“One of them is a bond scheme which allows the landlord, if required, to claim up to the bond limit at the end of the tenancy towards eligible costs. In this case, the landlord claimed and was paid up to the bond limit.”

Please Note: This Article is 2 years old. This increases the likelihood that some or all of it's content is now outdated.


  1. Sounds once again, like a council over promising, then under delivering and finally attempting to claim “we never promised anything/ not my problem guvnor”. This is systemic across the Private Landlord system when it comes to letting to social tenants.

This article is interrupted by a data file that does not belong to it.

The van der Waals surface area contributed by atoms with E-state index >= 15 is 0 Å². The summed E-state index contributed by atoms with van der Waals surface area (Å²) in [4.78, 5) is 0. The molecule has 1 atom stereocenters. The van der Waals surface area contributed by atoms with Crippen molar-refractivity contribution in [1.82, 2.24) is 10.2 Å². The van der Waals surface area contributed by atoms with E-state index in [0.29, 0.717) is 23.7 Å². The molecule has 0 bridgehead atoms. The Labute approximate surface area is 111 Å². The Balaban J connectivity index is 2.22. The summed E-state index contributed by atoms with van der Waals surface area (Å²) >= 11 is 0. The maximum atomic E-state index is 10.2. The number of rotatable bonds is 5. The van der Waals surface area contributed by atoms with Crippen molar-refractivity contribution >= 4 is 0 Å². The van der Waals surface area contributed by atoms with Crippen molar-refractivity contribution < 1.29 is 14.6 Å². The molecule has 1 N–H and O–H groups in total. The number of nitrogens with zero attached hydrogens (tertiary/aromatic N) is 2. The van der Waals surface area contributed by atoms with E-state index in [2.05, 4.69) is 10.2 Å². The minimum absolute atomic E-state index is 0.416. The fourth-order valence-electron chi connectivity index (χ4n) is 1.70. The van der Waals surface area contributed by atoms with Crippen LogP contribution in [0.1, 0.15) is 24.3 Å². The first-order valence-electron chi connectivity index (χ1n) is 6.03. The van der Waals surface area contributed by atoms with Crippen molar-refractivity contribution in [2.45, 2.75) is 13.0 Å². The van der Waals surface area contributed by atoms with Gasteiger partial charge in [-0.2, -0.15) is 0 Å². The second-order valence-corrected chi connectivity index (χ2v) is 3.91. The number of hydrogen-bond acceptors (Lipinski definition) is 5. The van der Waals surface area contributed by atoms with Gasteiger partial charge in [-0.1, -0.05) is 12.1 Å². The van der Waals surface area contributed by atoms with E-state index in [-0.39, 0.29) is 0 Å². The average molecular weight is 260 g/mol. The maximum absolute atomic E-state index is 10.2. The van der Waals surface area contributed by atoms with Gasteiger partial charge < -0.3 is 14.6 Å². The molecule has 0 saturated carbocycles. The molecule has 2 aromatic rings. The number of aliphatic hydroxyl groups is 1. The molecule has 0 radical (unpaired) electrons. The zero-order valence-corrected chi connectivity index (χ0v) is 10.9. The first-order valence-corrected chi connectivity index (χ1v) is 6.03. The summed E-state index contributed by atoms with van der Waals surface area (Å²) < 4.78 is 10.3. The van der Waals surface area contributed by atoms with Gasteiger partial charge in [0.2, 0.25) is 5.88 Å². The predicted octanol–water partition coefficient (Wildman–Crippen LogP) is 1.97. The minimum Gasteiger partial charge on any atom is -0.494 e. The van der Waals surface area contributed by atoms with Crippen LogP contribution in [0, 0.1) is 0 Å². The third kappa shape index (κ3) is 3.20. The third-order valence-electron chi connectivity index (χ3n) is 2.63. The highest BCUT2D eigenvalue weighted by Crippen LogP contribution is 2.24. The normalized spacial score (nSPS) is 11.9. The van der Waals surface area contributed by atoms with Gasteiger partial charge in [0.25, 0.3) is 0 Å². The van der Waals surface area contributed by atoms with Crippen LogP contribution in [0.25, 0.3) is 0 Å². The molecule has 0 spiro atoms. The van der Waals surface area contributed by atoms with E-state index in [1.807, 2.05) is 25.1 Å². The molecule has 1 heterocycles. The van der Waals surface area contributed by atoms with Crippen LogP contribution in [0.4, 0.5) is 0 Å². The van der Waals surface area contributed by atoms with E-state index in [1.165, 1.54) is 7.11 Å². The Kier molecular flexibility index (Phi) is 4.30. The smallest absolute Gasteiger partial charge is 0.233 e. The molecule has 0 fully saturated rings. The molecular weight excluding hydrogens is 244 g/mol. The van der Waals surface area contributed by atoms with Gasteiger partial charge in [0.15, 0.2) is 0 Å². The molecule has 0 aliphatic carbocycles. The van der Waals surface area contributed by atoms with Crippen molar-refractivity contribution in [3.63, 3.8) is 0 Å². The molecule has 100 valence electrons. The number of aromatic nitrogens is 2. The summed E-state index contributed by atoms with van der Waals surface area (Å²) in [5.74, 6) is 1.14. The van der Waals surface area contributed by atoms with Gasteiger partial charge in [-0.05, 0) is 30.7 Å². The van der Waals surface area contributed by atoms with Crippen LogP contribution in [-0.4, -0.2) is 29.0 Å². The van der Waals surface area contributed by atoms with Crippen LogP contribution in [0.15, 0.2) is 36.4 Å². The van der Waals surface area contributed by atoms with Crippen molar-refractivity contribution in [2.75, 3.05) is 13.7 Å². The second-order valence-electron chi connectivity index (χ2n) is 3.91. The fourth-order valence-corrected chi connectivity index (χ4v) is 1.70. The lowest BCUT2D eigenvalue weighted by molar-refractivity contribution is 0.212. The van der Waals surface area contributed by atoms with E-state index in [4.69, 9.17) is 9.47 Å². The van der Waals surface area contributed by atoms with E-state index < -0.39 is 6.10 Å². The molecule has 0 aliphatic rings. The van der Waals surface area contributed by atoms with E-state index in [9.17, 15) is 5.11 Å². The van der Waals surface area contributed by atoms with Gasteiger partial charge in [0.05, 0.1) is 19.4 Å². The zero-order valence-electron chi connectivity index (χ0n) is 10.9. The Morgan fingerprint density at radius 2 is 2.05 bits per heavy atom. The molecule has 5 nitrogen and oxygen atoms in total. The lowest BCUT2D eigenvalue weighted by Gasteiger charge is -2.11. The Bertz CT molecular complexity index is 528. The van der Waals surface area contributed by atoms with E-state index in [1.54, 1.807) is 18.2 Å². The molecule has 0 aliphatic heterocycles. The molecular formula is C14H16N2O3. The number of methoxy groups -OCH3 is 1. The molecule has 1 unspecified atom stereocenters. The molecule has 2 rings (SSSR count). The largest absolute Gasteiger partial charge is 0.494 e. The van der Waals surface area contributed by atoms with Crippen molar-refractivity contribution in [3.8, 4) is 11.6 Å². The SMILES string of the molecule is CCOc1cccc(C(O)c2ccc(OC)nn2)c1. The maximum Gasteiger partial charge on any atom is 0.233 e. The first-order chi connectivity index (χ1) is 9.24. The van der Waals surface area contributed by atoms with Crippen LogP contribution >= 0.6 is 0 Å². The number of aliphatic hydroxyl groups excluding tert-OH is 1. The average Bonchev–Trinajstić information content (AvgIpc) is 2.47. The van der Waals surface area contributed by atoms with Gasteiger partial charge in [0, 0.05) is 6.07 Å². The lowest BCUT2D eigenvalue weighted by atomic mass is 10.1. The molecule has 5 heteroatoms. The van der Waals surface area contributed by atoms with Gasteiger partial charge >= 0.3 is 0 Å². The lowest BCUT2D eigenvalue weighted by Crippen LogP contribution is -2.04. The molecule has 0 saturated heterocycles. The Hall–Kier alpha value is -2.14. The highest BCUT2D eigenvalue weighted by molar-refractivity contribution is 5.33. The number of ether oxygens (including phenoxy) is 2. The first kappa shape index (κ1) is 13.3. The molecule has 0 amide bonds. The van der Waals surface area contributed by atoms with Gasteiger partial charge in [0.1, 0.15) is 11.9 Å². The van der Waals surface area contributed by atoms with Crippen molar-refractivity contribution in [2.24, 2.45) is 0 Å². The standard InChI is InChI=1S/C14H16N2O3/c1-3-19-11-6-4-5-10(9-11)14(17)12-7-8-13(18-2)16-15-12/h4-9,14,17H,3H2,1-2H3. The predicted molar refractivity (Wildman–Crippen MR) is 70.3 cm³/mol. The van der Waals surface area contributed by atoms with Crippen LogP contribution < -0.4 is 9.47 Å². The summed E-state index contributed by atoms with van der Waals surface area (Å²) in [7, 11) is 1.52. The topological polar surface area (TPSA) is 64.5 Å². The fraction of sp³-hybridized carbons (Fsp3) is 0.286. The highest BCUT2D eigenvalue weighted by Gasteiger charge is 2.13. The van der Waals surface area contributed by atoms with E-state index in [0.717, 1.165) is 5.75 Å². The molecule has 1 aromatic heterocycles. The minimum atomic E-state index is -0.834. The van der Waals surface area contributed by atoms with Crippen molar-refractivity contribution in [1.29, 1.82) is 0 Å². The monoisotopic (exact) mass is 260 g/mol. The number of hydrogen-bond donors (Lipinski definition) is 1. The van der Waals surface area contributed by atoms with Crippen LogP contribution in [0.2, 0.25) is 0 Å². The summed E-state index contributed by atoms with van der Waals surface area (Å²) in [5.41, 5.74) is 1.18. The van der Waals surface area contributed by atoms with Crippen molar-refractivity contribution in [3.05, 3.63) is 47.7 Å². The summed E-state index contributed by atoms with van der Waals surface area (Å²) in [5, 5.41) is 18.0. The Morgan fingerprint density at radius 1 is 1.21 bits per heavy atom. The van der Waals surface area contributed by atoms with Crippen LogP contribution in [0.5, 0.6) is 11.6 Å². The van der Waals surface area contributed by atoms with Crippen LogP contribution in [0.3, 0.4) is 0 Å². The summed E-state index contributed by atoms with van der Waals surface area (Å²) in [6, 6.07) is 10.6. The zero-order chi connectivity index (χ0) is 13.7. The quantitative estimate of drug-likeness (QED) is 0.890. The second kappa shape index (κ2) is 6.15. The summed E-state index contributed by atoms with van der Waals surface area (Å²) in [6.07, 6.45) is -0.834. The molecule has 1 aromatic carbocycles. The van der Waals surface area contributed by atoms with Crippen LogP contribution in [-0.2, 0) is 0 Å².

2. I will never join one of these schemes for this exact reason. The government can see what the tenant goes through but many time the tenant is in the wrong and the landlords have to fill out their hard earned money to clean they mess. Property rental is not worth the hassle anymore. With all these new legislation against landlords I’m considering selling mine.

  3. Yup we were contacted by a council housing organisation while looking for new tenants for our place. Were told exact same promises. Plus emotional blackmailing that these people really need our house and help. In the end we thought it too good to be true and didn’t go for it although they did touch my soft side. But f you’re soft in this business you’re gonna pay for it, and councils and tenants on benefits/”in need” at the time of renting seem to be most unscrupulous unfortunately